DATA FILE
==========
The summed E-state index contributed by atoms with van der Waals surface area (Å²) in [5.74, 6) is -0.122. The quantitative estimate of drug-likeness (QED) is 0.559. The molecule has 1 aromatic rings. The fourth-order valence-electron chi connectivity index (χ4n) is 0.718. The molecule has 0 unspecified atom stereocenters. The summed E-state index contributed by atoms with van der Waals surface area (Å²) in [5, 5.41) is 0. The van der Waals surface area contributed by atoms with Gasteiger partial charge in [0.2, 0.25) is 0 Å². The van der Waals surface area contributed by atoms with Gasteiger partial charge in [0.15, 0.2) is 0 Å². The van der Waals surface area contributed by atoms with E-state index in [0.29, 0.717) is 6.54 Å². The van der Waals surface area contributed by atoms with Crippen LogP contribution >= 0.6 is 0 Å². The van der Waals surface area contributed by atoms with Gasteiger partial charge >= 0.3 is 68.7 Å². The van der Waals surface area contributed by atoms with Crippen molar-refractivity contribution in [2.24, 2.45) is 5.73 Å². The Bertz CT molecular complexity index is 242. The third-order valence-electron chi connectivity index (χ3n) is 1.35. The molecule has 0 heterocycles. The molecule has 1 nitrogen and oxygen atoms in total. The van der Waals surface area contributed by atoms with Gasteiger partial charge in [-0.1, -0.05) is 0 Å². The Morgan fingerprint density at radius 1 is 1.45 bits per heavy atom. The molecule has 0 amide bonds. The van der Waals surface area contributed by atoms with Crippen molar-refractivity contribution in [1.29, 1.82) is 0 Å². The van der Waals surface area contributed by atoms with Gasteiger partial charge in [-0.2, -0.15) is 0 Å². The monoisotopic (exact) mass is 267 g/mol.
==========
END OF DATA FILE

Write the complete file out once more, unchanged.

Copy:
The summed E-state index contributed by atoms with van der Waals surface area (Å²) in [5.74, 6) is -0.122. The quantitative estimate of drug-likeness (QED) is 0.559. The molecule has 1 aromatic rings. The fourth-order valence-electron chi connectivity index (χ4n) is 0.718. The molecule has 0 unspecified atom stereocenters. The summed E-state index contributed by atoms with van der Waals surface area (Å²) in [5, 5.41) is 0. The van der Waals surface area contributed by atoms with Gasteiger partial charge in [0.2, 0.25) is 0 Å². The van der Waals surface area contributed by atoms with Gasteiger partial charge in [0.15, 0.2) is 0 Å². The van der Waals surface area contributed by atoms with E-state index in [0.29, 0.717) is 6.54 Å². The van der Waals surface area contributed by atoms with Crippen LogP contribution >= 0.6 is 0 Å². The van der Waals surface area contributed by atoms with Gasteiger partial charge >= 0.3 is 68.7 Å². The van der Waals surface area contributed by atoms with Crippen molar-refractivity contribution in [2.24, 2.45) is 5.73 Å². The Bertz CT molecular complexity index is 242. The third-order valence-electron chi connectivity index (χ3n) is 1.35. The molecule has 0 heterocycles. The molecule has 1 nitrogen and oxygen atoms in total. The van der Waals surface area contributed by atoms with Gasteiger partial charge in [-0.1, -0.05) is 0 Å². The Morgan fingerprint density at radius 1 is 1.45 bits per heavy atom. The molecule has 0 amide bonds. The van der Waals surface area contributed by atoms with Crippen molar-refractivity contribution in [1.29, 1.82) is 0 Å². The van der Waals surface area contributed by atoms with Gasteiger partial charge in [-0.2, -0.15) is 0 Å². The monoisotopic (exact) mass is 267 g/mol.